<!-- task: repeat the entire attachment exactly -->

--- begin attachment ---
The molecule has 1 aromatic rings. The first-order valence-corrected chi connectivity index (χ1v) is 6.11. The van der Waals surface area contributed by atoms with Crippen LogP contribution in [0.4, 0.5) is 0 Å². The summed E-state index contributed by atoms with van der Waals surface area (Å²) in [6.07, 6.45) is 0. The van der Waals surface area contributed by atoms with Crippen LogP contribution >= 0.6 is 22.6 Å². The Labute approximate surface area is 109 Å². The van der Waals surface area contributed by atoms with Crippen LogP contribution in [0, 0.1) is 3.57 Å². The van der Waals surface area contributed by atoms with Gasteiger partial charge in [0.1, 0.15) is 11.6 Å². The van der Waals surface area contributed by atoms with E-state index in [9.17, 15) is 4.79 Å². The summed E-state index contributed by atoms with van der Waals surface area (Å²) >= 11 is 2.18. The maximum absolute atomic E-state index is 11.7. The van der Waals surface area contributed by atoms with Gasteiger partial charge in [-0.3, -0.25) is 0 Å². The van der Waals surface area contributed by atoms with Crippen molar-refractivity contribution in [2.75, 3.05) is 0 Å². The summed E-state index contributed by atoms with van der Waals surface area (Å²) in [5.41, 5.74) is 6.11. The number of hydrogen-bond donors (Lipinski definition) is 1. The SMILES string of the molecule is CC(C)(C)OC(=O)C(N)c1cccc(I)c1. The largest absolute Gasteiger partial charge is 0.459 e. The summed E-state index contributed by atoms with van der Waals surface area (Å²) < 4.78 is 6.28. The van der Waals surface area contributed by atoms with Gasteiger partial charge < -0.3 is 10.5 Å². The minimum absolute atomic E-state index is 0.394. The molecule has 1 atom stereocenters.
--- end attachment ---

The molecule has 1 aromatic rings. The first-order valence-corrected chi connectivity index (χ1v) is 6.11. The van der Waals surface area contributed by atoms with Crippen LogP contribution in [0.4, 0.5) is 0 Å². The summed E-state index contributed by atoms with van der Waals surface area (Å²) in [6.07, 6.45) is 0. The van der Waals surface area contributed by atoms with Crippen LogP contribution >= 0.6 is 22.6 Å². The Labute approximate surface area is 109 Å². The van der Waals surface area contributed by atoms with Crippen LogP contribution in [0, 0.1) is 3.57 Å². The van der Waals surface area contributed by atoms with Gasteiger partial charge in [0.1, 0.15) is 11.6 Å². The van der Waals surface area contributed by atoms with E-state index in [9.17, 15) is 4.79 Å². The summed E-state index contributed by atoms with van der Waals surface area (Å²) >= 11 is 2.18. The maximum absolute atomic E-state index is 11.7. The van der Waals surface area contributed by atoms with Gasteiger partial charge in [-0.3, -0.25) is 0 Å². The van der Waals surface area contributed by atoms with Crippen molar-refractivity contribution in [2.75, 3.05) is 0 Å². The summed E-state index contributed by atoms with van der Waals surface area (Å²) in [5.41, 5.74) is 6.11. The number of hydrogen-bond donors (Lipinski definition) is 1. The SMILES string of the molecule is CC(C)(C)OC(=O)C(N)c1cccc(I)c1. The largest absolute Gasteiger partial charge is 0.459 e. The summed E-state index contributed by atoms with van der Waals surface area (Å²) < 4.78 is 6.28. The van der Waals surface area contributed by atoms with Gasteiger partial charge < -0.3 is 10.5 Å². The minimum absolute atomic E-state index is 0.394. The molecule has 1 atom stereocenters.